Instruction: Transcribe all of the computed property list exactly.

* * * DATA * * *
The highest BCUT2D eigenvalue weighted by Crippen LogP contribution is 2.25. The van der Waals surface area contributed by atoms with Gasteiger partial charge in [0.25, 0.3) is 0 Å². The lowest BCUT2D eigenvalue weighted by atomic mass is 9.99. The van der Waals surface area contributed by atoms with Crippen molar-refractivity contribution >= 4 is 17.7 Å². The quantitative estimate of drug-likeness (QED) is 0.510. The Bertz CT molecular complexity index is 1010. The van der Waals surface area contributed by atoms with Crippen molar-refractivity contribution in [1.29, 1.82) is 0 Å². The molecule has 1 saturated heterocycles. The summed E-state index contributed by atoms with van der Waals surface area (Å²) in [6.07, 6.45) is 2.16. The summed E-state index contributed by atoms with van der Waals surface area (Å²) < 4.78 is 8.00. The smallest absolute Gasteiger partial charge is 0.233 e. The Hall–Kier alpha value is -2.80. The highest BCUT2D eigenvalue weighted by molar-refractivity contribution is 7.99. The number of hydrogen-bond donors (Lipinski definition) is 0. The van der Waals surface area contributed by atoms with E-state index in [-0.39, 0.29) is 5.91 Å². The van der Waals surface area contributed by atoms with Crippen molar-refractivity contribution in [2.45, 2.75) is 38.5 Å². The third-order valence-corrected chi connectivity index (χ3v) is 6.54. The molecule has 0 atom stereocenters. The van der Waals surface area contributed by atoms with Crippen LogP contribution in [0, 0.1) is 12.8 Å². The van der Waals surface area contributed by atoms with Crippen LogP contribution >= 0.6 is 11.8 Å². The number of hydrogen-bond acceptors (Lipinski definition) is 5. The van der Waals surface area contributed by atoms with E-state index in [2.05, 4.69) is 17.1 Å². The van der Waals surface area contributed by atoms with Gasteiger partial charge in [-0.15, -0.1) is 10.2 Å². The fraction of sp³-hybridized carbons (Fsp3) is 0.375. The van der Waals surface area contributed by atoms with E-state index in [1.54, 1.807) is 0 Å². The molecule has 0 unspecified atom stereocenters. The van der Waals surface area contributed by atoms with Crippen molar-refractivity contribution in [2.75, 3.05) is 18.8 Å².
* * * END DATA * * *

The highest BCUT2D eigenvalue weighted by Crippen LogP contribution is 2.25. The van der Waals surface area contributed by atoms with Gasteiger partial charge in [0.25, 0.3) is 0 Å². The lowest BCUT2D eigenvalue weighted by atomic mass is 9.99. The van der Waals surface area contributed by atoms with Crippen molar-refractivity contribution >= 4 is 17.7 Å². The quantitative estimate of drug-likeness (QED) is 0.510. The Bertz CT molecular complexity index is 1010. The van der Waals surface area contributed by atoms with Crippen molar-refractivity contribution in [1.29, 1.82) is 0 Å². The molecule has 1 saturated heterocycles. The summed E-state index contributed by atoms with van der Waals surface area (Å²) in [6.07, 6.45) is 2.16. The summed E-state index contributed by atoms with van der Waals surface area (Å²) < 4.78 is 8.00. The smallest absolute Gasteiger partial charge is 0.233 e. The Hall–Kier alpha value is -2.80. The highest BCUT2D eigenvalue weighted by molar-refractivity contribution is 7.99. The number of hydrogen-bond donors (Lipinski definition) is 0. The van der Waals surface area contributed by atoms with E-state index in [-0.39, 0.29) is 5.91 Å². The van der Waals surface area contributed by atoms with Crippen molar-refractivity contribution in [2.45, 2.75) is 38.5 Å². The third-order valence-corrected chi connectivity index (χ3v) is 6.54. The molecule has 0 atom stereocenters. The van der Waals surface area contributed by atoms with Crippen LogP contribution in [0, 0.1) is 12.8 Å². The van der Waals surface area contributed by atoms with Crippen LogP contribution >= 0.6 is 11.8 Å². The number of hydrogen-bond acceptors (Lipinski definition) is 5. The van der Waals surface area contributed by atoms with E-state index in [2.05, 4.69) is 17.1 Å². The van der Waals surface area contributed by atoms with Gasteiger partial charge in [-0.15, -0.1) is 10.2 Å². The fraction of sp³-hybridized carbons (Fsp3) is 0.375. The van der Waals surface area contributed by atoms with E-state index in [1.54, 1.807) is 0 Å². The molecule has 0 unspecified atom stereocenters. The van der Waals surface area contributed by atoms with Crippen molar-refractivity contribution in [2.75, 3.05) is 18.8 Å².